Ebb & Flow
Affymax (AFFY) has checked off each of the three boxes for a blockbuster IPO: selling shares above the proposed price range, selling more shares than had been proposed, and trading up - way up - in the aftermarket. While the company may have left money on the table, it did what all seasoned investors recommend, leaving upside for the buyers.
The deal sold 3.7 million shares at $25. That raised $92.7 million and valued the company at $355 million.
AFFY helped its own cause earlier in the week with positive Phase II data for anemia compound Hematide, a peptide-based erythropoiesis-stimulating agent in development with partner Takeda(Tokyo:4502) (see B13).
The company originally filed this summer to raise up to $115 million, then amended the deal in November to sell 3.5 million shares at $22-$24 through underwriters Morgan Stanley; Cowen; Thomas Weisel; and RBC Capital.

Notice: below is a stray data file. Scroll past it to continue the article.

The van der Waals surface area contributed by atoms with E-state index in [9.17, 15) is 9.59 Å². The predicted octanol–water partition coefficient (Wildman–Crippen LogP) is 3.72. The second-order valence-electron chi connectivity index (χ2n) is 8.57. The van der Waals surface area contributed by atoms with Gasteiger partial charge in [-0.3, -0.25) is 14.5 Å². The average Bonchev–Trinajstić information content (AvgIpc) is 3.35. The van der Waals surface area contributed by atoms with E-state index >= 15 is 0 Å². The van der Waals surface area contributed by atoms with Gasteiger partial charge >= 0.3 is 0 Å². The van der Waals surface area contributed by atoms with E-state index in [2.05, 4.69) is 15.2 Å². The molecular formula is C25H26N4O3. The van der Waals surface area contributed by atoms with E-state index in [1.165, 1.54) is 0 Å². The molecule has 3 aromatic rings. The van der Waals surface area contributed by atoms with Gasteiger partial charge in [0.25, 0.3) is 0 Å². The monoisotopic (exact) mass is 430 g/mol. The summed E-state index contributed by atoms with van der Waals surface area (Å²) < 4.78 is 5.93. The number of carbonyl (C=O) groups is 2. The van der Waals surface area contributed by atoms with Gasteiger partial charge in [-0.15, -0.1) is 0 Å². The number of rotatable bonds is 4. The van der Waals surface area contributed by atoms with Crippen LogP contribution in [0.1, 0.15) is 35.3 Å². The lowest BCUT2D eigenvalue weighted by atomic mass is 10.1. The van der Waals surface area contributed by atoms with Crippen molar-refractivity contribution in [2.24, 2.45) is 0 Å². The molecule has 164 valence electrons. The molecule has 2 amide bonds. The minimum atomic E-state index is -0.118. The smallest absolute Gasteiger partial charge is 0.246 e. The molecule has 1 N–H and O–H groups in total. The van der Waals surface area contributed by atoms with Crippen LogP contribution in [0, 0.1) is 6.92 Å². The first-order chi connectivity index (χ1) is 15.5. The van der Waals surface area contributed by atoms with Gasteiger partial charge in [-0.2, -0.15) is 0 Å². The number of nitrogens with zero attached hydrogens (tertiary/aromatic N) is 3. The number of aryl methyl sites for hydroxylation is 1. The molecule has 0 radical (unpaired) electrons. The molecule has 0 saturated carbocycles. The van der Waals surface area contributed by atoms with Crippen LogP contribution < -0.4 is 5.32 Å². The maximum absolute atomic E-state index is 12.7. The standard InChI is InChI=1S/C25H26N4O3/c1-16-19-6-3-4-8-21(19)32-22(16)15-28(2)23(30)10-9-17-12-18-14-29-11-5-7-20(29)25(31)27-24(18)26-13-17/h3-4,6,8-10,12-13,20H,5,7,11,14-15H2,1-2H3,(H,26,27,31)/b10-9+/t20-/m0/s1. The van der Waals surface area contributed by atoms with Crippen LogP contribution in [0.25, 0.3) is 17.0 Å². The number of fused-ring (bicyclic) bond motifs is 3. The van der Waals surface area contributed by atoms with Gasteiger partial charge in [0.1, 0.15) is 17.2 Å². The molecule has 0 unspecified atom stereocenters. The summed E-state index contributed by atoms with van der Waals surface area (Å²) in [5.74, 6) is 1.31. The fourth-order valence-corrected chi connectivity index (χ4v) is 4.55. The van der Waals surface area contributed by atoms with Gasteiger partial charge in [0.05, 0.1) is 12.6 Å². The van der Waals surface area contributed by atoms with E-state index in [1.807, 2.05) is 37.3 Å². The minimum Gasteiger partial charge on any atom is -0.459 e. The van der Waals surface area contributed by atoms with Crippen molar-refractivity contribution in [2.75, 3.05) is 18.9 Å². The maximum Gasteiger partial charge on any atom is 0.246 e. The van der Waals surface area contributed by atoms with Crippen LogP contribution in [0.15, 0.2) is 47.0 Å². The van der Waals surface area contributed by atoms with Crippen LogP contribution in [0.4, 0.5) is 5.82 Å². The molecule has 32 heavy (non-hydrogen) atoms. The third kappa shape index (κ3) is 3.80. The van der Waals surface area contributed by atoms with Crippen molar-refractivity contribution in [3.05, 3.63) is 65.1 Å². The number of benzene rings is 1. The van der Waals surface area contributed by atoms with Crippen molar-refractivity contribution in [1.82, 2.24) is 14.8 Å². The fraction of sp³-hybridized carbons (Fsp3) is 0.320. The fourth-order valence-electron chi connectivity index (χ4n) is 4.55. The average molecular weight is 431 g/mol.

The IPO priced late Thursday and the stock surged $8.88 (36%) to $33.88 on 2 million shares on Friday. While it's possible that AFFY and its bankers could have priced the shares north of $25, Nicholas Galakatos told Ebb & Flow that "it serves everyone well to be disciplined. The bankers did a very good job in exercising that and the company also was disciplined in how much it wanted to raise and at what price."
Galakatos, AFFY's lead director, is managing director at Clarus Ventures and a general partner of MPM's MPM Bioventures II and III funds, the former of which invested in AFFY when the biotech was still private.
From the buyside perspective, Evan McCulloch of Franklin Templeton noted "the underwriters appear to have done a good job placing the deal because the first-day volume is not actually that high. The deal was placed with people that intend to hold the stock. Thus, there was somewhat of a scarcity value."
Thus, McCulloch said the success of deals like AFFY and autoimmune and cancer company Trubion (TRBN) should